Fear of missing out, or FOMO for short, is a social phenomenon that all humans experience from time to time.
It is the fear that we will miss out on a great opportunity if we don’t take action soon enough.
As a direct mail marketer, you can use this to your advantage.
Consider framing an ad as urgent using phrases or words like:
- Act now
- Limited time offer
- Low inventory
- While supply lasts
- Last chance
- Once in a lifetime
- Prices are going up
Align images with copy
Images need to be used strategically in all forms of advertisements. Focus on using images that enhance sales copy, and allow the customer to picture themselves using the product.
Look at Nike, for example. They showed a woman running with their Aeroloft vest in an ad for it.
Focus on the benefits, not just the features
It’s a newbie mistake to write copy that only focuses on the features of a product. Features are factual pieces of information, such as material, colour, or sizing.
Benefits are the emotional and experiential gains that a customer gets out of using the item. For example, continuing off of Nike’s ad above, benefits of their new vest might include:
- It will keep you warm when outside in the cold weather.
- It’s lightweight and layers easily with other clothing.
- It’s fashionable and makes you look better while exercising.
Try taking the features of the product you’re selling, and elaborate on what the exact benefits are. That is what the customer truly cares about: how it will change their lives and solve their problems.
Direct mail marketing example
Alright. Let’s dive into the nitty-gritty of a direct mail example.
I’ll touch on the techniques they used and how you can apply them to your next campaign.
Upstart’s credit card offer
The peer-to-peer lending service Upstart began offering credit cards and loans to millennials and this was one of their direct mail promotions:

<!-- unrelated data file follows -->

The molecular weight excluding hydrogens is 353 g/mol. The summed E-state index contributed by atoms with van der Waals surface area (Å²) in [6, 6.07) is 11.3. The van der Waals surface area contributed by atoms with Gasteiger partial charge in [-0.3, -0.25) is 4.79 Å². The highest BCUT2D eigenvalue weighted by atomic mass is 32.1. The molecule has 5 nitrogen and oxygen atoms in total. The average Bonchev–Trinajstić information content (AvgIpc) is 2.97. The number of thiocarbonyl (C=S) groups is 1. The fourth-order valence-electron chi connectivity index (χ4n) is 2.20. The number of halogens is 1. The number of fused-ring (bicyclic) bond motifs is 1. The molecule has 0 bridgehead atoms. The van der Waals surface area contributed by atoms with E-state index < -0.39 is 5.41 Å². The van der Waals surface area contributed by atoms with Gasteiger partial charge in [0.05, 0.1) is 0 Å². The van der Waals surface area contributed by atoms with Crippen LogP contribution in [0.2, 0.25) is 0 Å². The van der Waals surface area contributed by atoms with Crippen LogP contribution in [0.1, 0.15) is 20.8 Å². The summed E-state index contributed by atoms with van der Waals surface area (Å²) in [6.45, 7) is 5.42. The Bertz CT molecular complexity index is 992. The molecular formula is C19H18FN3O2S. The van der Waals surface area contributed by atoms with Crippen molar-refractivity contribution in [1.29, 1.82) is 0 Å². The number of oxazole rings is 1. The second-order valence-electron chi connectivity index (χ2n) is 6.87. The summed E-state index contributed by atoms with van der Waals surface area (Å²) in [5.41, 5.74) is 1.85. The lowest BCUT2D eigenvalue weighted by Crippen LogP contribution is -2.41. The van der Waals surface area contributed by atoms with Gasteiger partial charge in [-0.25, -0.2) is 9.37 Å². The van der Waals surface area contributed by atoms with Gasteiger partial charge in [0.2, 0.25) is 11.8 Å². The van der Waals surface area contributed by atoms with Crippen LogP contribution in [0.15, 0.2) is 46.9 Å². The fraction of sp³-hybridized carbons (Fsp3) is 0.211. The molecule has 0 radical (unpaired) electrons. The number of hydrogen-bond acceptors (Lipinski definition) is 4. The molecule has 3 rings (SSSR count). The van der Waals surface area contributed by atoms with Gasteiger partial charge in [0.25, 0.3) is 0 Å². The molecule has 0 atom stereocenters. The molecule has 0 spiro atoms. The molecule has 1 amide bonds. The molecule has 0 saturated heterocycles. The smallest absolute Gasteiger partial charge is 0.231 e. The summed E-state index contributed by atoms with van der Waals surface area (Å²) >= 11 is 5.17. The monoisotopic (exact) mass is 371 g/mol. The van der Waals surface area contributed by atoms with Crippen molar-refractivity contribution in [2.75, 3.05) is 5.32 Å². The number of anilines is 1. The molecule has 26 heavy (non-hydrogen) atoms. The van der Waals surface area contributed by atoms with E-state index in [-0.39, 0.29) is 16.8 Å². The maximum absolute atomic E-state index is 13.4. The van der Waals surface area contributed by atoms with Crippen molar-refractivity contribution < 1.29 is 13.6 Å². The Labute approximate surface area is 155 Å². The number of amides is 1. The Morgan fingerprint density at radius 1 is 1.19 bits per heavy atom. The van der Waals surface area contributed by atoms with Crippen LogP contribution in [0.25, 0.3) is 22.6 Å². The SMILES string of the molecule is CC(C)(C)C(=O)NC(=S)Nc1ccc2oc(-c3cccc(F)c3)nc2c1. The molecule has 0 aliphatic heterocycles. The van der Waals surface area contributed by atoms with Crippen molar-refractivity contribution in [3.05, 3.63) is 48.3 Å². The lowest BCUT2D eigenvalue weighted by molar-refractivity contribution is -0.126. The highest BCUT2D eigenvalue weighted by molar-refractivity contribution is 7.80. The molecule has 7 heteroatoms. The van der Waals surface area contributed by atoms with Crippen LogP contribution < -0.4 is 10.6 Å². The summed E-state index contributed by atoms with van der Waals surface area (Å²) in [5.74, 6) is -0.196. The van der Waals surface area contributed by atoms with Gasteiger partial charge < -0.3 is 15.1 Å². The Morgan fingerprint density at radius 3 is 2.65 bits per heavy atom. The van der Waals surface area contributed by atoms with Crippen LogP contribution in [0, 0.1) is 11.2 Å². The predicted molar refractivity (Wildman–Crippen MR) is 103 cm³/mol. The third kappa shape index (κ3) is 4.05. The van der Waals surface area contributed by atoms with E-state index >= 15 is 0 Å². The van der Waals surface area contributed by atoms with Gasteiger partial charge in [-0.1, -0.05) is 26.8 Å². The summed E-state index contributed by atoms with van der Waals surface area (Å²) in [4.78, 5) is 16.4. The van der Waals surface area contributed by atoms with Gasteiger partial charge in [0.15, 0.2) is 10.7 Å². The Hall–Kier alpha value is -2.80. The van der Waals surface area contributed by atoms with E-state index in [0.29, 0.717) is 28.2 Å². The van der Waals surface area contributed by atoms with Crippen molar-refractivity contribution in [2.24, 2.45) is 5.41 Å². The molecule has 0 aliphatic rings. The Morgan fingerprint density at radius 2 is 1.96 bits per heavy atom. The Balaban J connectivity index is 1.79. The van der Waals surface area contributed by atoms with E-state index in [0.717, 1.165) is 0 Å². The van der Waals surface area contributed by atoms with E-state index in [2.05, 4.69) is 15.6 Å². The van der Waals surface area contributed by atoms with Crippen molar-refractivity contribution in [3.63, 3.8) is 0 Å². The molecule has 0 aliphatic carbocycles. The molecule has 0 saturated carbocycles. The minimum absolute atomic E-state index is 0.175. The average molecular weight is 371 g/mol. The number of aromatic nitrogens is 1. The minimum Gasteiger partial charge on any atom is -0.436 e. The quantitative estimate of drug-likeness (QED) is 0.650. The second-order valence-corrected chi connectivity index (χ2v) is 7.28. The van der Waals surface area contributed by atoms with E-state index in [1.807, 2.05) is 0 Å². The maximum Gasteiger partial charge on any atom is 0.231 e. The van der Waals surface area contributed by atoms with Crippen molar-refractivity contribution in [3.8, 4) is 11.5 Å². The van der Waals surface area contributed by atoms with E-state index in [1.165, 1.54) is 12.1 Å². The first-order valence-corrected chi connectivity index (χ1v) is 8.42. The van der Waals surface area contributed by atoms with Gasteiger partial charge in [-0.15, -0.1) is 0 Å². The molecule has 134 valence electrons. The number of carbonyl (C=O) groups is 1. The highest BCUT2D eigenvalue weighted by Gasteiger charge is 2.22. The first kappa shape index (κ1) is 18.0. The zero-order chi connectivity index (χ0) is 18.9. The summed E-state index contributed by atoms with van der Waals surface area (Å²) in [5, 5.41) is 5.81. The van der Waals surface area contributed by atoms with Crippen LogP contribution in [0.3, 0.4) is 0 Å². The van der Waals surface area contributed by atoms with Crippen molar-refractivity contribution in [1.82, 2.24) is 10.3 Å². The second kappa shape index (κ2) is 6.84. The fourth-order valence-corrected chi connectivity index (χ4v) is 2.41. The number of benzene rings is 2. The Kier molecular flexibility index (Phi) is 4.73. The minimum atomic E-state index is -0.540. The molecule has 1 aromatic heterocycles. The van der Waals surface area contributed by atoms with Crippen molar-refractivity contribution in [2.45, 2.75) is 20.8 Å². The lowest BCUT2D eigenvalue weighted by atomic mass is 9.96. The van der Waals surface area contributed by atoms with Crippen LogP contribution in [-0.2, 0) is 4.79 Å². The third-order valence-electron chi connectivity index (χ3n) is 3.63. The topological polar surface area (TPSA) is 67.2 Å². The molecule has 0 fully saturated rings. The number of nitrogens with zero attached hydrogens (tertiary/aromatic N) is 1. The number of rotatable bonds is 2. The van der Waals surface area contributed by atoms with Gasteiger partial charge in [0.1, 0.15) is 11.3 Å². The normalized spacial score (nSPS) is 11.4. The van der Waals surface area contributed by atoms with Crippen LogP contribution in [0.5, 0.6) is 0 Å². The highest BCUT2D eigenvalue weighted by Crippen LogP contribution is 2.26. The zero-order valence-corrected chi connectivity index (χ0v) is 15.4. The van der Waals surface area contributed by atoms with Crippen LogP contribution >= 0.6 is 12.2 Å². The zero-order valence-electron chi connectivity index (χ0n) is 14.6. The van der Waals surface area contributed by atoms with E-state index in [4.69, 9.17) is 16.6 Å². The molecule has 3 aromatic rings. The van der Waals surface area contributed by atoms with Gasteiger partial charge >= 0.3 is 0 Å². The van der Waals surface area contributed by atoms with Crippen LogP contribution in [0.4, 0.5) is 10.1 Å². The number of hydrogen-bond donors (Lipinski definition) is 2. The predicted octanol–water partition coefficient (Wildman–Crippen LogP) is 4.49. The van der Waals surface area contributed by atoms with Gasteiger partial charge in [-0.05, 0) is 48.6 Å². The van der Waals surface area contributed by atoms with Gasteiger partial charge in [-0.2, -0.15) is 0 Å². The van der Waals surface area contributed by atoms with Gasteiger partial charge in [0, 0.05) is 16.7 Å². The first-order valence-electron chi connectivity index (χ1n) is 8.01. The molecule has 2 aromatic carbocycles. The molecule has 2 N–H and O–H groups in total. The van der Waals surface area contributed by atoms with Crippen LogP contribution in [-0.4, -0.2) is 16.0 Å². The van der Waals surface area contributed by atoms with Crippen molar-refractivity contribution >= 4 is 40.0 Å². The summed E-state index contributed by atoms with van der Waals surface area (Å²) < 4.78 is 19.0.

The small headline reads “Let’s end credit card debt. Together.” which resonates with millennials who have some form of credit card debt. This also serves as a call to action.
Below this, a box states the reader is pre-qualified up to $35,000. This offer expires to create urgency and another call to action us presented.
The introduction targets the reader’s pain point of working hard to pay off debt and feeling deserving of better rates and services—exactly what Upstart presents along with a cost-savings proposition.
The benefits are elaborated on further such as saving money, having a better financial future, becoming debt-free faster, and an easy online process.
Forbes, Fox, and other big publications are listed to build social proof and authority.
Upstart summarizes the offer at the end by restating the loan amount, APR, and expiry date with a final call to action.
Do you know why I really love this example?
They use the fundamentals. They keep it simple.
There’s a clear offer targeted towards a hypersegment, plenty of calls to action, product benefits, testimonials, social proof, and emotional sales copy.
It’s the perfect recipe to generate sales.
Wrapping up direct mail marketing
Direct advertising can have a great ROI, and could be the strategy you’ve been looking for.
It is one of the oldest forms of marketing, yet still holds its weight in modern times.
The cost of this will depend on design, quantity, distribution, printing, and other aspects. These can be lowered by doing some grunt work and completing it in-house.
The benefits of direct advertising include its personalization, precise targeting, and the ability to be measured easily.
I would recommend painting a picture in the customer’s head by detailing exactly what they will experience by using your product. Reference back to the Ferrari ad I displayed earlier as an example.
Always include a call to action at the end of the ad, as well. Without one, customers could easily throw away the mail because you forgot to tell them what to do next.
Using urgent words and phrases throughout the ad can entice customers to take action sooner, as well.
Lastly, one of the most staple marketing strategies of all time us to focus on the benefits of what you’re selling. These are the experiences and emotions that a customer will have by using the product.